Siegfred Aldous Lacerna

Published: May 8, 2024

Nation delegates at the fourth Intergovernmental Negotiating Council (INC-4) produced an advanced draft text of the global plastic treaty, but plastic production provisions remained divisive. 

This development in Ottawa, Canada marked a significant leap forward from the bitter end of the third global plastic negotiations in Nairobi, Kenya in November 2023, where delegates failed to advance a draft agreement due to a lack of consensus.

Among the streamlined topics addressed this year were extended producer responsibility, financial mechanisms and resource mobilization, capacity building, technology transfer, and just transition.

However, nations remained divided on plastic production. Top plastic-producing countries continued to express disapproval, citing insufficient evidence between plastic production and human health. 

“While countries such as the Philippines have made crucial progress in standing for reductions in plastic production, compromises were made on the outcome that disregarded plastic production cuts, which is not what 93% of Filipinos wanted to see,” Greenpeace Philippines Zero Waste Campaigner Marian Ledesma said. 

Philippines’ stand

At INC-4, the Philippine delegation called for plastic reduction targets guided by science. 

“We believe that a reduction of primary plastic polymers, global aggregate targets, and national phase-down schedules are essential elements for sustainable production and consumption under the international legally binding instrument. Let us heed the warnings of the world’s scientists,” the country’s position read. 

Greenpeace Philippines called the country’s stand a ‘positive step’.

“We urge the Philippine government to continue on its course to pursue plastic production cuts, both in the global treaty talks and locally by implementing a ban on single-use plastics starting with sachets, and transitioning to reuse and refill systems,” Ledesma said.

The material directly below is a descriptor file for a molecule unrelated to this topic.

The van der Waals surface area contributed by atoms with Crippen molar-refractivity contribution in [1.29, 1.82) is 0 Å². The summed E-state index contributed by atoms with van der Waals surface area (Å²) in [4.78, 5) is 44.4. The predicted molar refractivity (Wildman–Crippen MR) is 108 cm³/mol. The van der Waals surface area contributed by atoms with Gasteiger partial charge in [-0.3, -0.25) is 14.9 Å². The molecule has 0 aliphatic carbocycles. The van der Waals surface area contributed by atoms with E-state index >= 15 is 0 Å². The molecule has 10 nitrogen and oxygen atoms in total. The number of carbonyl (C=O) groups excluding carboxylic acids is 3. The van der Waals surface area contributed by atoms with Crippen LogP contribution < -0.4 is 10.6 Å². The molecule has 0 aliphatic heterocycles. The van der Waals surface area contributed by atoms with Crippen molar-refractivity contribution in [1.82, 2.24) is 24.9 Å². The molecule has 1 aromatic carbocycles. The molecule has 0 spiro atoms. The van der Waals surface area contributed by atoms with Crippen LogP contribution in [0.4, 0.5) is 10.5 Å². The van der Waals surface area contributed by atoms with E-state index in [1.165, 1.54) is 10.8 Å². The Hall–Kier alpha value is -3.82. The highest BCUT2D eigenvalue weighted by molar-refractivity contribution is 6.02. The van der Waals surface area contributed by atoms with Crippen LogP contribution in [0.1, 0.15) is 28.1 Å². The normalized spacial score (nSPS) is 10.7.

A survey commissioned by Greenpeace International found that 93% of Filipinos support a global treaty that cuts the production of plastics, which seeks to ban the single-use plastic packaging, and oblige governments and corporations to ditch sachet culture and shift to refill and reuse systems. 

“Filipinos are against plastic pollution and want genuine and lasting solutions to the plastic crisis because they know it’s harmful to the health and the environment,” Ledesma said. 

Local action fills the gap

A store in Macalelon, Quezon Province displays a sign saying “Plastic is not allowed. Bring your own bag.” (Photo by Siegfred Lacerna)

While the global treaty is still under development, some areas in countries lacking precise national plastic use regulations have crafted their own policies.

One such example is Macalelon town in Quezon Province, which completely banned the use of 8 x 11 translucent plastics, sando bags, disposable thin plastic cups, thin disposable straws, and different types of styrofoams. 

However, small vendors and business owners, like eatery staff Pearl, are concerned about rising operational costs due to the plastic ban as they have to replace the cheap 8 x 11 translucent plastic with reusable containers.

“Of course, even if we encourage our buyers to bring their own tupperware, not everyone does so we have to provide the alternative,” Pearl said, adding this led to a slight price increase for their meals.

However, some forms of plastic mainly used in making ice, ice candy and bread repackages, and by fish vendors are allowed for regulated use. 

“Banning that type of plastic completely would take away their only source of livelihood,” Carmen Cornejo, the designated Municipal Environment and Natural Resources Officer (MENRO) said. 

She added the local government forged a verbal agreement with fish vendors to ensure that they reduce and collect their own plastic waste for disposal. 

The current implementation of the anti-plastic ordinance now allows the use of hard plastic cups, along with their corresponding large straws, in stores selling milk tea, fruit shakes, and other beverages. 

For milk tea shop owners like Gladys Bragais, the anti-plastic ordinance initially caused financial strain because it initially banned all plastic cups. This forced a switch to paper cups, which were significantly more expensive and unsuitable for takeout. 

Pearl recognized the need to shift away from plastic waste, but stressed the importance of government support for small businesses to ease the transition. 

Bragais, for her part, took steps to minimize waste in her milk tea shop by offering reusable eco-bags to regular customers for their purchases. 

Path to INC-5

“All of us rely on countries to continue pursuing legally binding measures within international law to ensure we agree on a treaty by the end of the year that addresses the full life cycle of plastics from extraction to disposal,” the Break Free From Plastic (BFFP) said.

The United Nations member states will reconvene in November 2024 in Busan, South Korea for the fifth and final round of negotiations for a global plastic pact.